I have a slightly idiosyncratic interest in how people did business in the past. This interest has manifested itself in, for example, the great pleasure I took in the financial sections of Braudel. I happen to think that Swift v. Tyson is as interesting as Erie R.R. v. Tompkins.
I’ve been reading a paper that comes closer than anything else I’ve seen to justifying that interest: James Steven Rogers’s The New Old Law of Electronic Money. He argues not just that the 19th-century law of private bank notes offers useful analogies for thinking about electronic cash, but that the 19th-century law of private bank note is directly applicable to electronic cash, thanks to the miracle of stare decisis.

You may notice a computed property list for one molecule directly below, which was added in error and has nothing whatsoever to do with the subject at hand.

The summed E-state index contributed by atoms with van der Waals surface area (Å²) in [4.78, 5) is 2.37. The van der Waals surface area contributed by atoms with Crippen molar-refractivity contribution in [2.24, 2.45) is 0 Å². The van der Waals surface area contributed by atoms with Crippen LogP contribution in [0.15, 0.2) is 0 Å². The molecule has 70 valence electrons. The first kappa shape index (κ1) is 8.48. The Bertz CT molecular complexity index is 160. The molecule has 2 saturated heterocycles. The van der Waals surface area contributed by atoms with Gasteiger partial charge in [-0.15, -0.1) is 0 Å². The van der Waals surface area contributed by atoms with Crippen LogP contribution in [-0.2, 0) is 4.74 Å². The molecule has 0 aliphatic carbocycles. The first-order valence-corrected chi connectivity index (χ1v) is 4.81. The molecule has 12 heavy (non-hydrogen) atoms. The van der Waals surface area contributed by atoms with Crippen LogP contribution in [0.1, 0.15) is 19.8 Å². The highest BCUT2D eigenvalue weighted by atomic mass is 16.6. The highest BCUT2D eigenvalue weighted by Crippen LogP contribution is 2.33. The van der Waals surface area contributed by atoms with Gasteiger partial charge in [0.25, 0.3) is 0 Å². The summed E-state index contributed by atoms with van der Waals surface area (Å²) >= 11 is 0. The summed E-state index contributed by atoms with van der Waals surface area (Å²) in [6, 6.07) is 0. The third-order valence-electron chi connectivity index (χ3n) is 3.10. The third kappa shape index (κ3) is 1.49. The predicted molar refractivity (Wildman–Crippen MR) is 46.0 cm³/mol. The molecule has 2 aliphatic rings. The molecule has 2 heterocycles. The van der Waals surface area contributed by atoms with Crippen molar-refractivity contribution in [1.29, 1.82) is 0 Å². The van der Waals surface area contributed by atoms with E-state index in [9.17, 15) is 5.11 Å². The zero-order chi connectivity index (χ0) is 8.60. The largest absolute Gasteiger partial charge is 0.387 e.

I’m not expert in the law of payment systems (though I’m trying to become more so), but Rogers’s thesis strikes me as well-argued. It’s certainly a well-written article. I’ve interrupted Aislinn’s cardiology studies twice now by reading aloud passages. Traditional legal scholarship may be under attack, but we have here an excellent exemplar of the genre—comprehensive, clear, detailed, and accessible to a reader with almost no background in the subject. It’s by no means a complete introduction to the field, but even the non-legal among you might find it interesting. Greyhame, I’m thinking of you.